Fellows work from August through May, during their third year of law school.
What does a Fellow do?
Fellows work with lawyers in the following non-profit or government agencies: Guardian ad Litem, Public
Defender, Florida Institutional Legal Services, Three Rivers Legal Services, and Southern Legal Counsel.
Some placements involve intensive research and writing; some include working with clients. The duties
differ depending on the agency. We make every effort to take fellows' aptitudes and interests into account
in assigning placements.
Fellows also write articles for FlaLaw on some issue relating to serving the underrepresented, and they orga-
nize projects to promote awareness of poverty issues and public interest law among the law school community.
How many hours of work will a fellowship require?
Fellows work an average of 10 to 15 hours per week. In addition, they devote time to group projects and
attend fellowship meetings approximately every two weeks. A total of 270 hours is required.
How are fellows selected?
Applicants should have four semesters under their belt by the end of Summer 2005 (a summer counts as a
semester) and a GPA of 2.0 or above after Fall 2004.
The co-directors of the program, Jessie Howell Wallace and Tim McLendon, will interview applicants. Every
applicant will be interviewed unless the number of applicants is so large that this is not feasible.
Applicants will be evaluated based on relevant experiences and activities, demonstrated commitment to pro
bono or public interest activities, demonstrated academic ability, writing ability, and interest in public service law.
How do students apply?
Complete the application form, available in the Center for Career Services and the Center for Governmental
Responsibility. Submit completed applications by noon April 11 to Lenny Kennedy in the CGR office. You should
also schedule your interview at that time.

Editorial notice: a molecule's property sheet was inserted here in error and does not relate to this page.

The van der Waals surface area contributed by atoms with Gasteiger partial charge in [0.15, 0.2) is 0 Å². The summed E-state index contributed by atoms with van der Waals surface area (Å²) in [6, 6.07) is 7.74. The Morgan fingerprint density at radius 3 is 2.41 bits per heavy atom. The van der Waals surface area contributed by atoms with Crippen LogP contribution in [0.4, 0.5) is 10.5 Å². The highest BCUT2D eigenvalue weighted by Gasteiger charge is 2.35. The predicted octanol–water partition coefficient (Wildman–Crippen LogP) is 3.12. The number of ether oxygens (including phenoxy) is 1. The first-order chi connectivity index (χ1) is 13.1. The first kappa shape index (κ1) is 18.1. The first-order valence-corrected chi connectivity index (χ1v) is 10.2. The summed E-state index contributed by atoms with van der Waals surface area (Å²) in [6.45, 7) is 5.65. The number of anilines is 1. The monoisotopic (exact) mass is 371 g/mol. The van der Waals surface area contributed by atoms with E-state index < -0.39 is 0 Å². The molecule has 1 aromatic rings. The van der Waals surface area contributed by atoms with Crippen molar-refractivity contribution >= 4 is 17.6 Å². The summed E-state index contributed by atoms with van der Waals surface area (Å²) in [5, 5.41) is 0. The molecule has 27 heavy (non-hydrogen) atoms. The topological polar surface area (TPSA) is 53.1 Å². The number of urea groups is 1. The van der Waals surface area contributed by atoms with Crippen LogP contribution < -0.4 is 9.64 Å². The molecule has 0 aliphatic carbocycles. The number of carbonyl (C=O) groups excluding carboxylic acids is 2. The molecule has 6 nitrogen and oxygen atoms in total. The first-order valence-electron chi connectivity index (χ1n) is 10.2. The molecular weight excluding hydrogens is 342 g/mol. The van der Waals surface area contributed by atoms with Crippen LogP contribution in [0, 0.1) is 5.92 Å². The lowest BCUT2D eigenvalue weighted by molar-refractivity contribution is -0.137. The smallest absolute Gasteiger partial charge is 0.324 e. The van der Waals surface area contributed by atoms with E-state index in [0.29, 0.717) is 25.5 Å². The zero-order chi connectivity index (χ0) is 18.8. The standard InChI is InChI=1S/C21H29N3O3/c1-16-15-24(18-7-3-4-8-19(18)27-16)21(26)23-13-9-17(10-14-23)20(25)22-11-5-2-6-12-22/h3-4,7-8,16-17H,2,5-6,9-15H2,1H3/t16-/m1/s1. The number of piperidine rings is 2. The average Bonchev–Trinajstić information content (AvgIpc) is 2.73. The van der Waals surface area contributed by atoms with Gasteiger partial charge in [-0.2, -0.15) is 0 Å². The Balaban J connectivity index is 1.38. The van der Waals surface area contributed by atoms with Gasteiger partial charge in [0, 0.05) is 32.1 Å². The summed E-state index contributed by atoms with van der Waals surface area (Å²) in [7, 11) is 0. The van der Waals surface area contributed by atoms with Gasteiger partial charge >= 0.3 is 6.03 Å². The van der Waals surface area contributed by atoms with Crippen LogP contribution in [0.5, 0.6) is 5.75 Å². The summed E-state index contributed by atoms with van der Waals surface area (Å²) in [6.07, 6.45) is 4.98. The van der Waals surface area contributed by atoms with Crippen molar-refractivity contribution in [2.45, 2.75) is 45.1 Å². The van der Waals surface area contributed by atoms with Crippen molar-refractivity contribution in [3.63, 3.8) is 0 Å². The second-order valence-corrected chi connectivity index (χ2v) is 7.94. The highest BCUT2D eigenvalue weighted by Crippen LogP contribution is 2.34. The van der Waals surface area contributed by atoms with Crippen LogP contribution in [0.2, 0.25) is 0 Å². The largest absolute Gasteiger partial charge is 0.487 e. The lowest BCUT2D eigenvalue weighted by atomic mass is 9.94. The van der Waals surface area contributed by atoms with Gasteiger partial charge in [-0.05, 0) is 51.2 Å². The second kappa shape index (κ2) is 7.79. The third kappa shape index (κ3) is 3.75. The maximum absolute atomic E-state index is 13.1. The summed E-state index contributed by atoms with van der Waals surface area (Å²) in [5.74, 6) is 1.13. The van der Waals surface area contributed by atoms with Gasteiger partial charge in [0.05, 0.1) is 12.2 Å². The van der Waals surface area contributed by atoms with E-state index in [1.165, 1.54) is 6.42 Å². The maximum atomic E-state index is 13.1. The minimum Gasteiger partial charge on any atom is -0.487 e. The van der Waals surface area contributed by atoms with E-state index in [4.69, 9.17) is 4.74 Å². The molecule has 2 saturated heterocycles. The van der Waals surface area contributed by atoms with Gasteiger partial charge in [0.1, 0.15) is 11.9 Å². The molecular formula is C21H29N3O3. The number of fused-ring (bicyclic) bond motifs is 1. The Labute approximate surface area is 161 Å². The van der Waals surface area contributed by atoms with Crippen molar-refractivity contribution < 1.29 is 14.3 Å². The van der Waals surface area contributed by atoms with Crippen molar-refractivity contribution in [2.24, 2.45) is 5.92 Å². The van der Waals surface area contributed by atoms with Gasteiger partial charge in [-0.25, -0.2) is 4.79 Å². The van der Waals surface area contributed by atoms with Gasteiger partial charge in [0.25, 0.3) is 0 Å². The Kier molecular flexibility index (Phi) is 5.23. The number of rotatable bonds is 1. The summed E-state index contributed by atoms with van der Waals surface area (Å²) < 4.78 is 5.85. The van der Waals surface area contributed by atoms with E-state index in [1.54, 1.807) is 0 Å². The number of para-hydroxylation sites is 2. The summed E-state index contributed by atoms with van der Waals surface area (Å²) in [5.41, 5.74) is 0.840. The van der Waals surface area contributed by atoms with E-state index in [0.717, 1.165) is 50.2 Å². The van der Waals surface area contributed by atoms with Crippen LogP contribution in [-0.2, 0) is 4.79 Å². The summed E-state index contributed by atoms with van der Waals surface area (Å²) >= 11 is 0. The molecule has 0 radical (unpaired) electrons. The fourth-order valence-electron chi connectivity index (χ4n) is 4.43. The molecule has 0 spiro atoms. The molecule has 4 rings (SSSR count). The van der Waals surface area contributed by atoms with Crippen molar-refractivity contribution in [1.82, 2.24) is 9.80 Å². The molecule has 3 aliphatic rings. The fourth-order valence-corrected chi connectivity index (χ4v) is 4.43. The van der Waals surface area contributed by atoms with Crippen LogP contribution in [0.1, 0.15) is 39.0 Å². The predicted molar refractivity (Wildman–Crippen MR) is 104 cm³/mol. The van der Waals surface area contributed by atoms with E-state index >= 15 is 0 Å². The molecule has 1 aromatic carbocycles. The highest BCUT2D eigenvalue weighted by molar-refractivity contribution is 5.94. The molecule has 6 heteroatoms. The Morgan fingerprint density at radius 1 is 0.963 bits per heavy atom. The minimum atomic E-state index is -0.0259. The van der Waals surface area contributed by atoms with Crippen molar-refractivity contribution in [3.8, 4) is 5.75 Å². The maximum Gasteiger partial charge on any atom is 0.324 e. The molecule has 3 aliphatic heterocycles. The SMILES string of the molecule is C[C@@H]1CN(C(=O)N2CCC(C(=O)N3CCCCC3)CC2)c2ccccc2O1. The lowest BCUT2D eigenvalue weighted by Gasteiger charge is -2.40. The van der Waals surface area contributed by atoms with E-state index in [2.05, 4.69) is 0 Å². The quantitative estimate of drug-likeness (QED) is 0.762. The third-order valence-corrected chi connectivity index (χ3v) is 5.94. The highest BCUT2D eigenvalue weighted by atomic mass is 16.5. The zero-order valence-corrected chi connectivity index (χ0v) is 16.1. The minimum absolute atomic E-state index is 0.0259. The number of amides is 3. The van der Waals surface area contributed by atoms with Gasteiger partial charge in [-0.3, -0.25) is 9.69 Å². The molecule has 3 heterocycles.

in room 345. If you are plan-
ning to participate in the Fall
OCI season, and have not previ-
ously attended an orientation,
you will need to come to this
meeting in order to use Symplic-
ity, the software that is replacing

First Impressions Count
Career Services will conduct
walk-in resume reviews this
week. This first-come, first-
served event is designed to
allow students to put the finish-
ing touches on their resumes.

Students will need to upload
their resumes to the new data-
base in June, so don't miss your
last change for a review before
you leave for the summer. Walk
-in reviews will be held today,
April 4, from 1-3 p.m.; April
6 from 9-11 a.m.; and April 8
from 10 a.m. to noon in the
Career Services offices.

Mandatory Non-Judicial
Externship Orientation
Students who are participat-
ing in Summer and Fall 2005
non-judicial externships must

attend an orientation session
from 9 a.m. to noon April 9 in
room 355C. Those unable to
attend must make arrangements
with Career Services to attend
the make-up session that will
be announced at a later date.
Please note that the Orange and
Blue football game will begin at
1 p.m. on the same day as the
orientation, and the Green stu-
dent lot behind the law school
will be unavailable for student
parking. Parking will be avail-
able on Village Drive and in the
Orange faculty lot.

CSRRR Spring
Lecture April 11
A leading authority on the
history of slavery will deliver
this year's Spring Lecture,
sponsored by the Center for
the Study of Race and Race
Paul Finkelman, the Chapman
Distinguished Professor at the
University of Tulsa's College of
Law, will deliver a speech titled
"Affirmative Action for the
Master Class: Understanding
the Proslavery Constitution and
Its Implications for 21st Cen-
tury America" at 1 p.m. April
11 in the teaching classroom at
Emerson Alumni Hall.
Finkelman is author of several
books and articles on slavery
and the Constitution, including
the 2003 volume Defending
Slavery: Proslavery Thought
in the Old South and the 2001
book Slavery and the Founders:
Race and Liberty in the Age of
This year's lecture is free and
open to the public. Seating
is limited and attendees are
urged to arrive early.




The Attorney-CPA Foundation
now offers scholarships to law
students who are entering their
third year of law school and
have obtained a CPA certifi-
cate. This year the Foundation
will award amounts ranging
from $250 to $1,000 to ten
students who will be graduat-
ing from law school in 2006.
Applicants will be evaluated
based upon their academic
performance, leadership in the
school and community and need
for assistance in completing
their studies.
Scholarship applications should
be postmarked by April 30.
Applications are available online
at www.attorney-cpa.com or
see Carol Huber, financial aid
coordinator,164 Holland Hall.

Student Loan
Interest Rates
Interest rates are now at an all-
time low for federal student loans.
This will change July 1, when
interest rates are expected to go
up by more than 1 percent.
You may want to consider con-
solidating your federal student
loans before that date to lock
in a fixed rate.
For information about Direct
Loan Consolidation go to: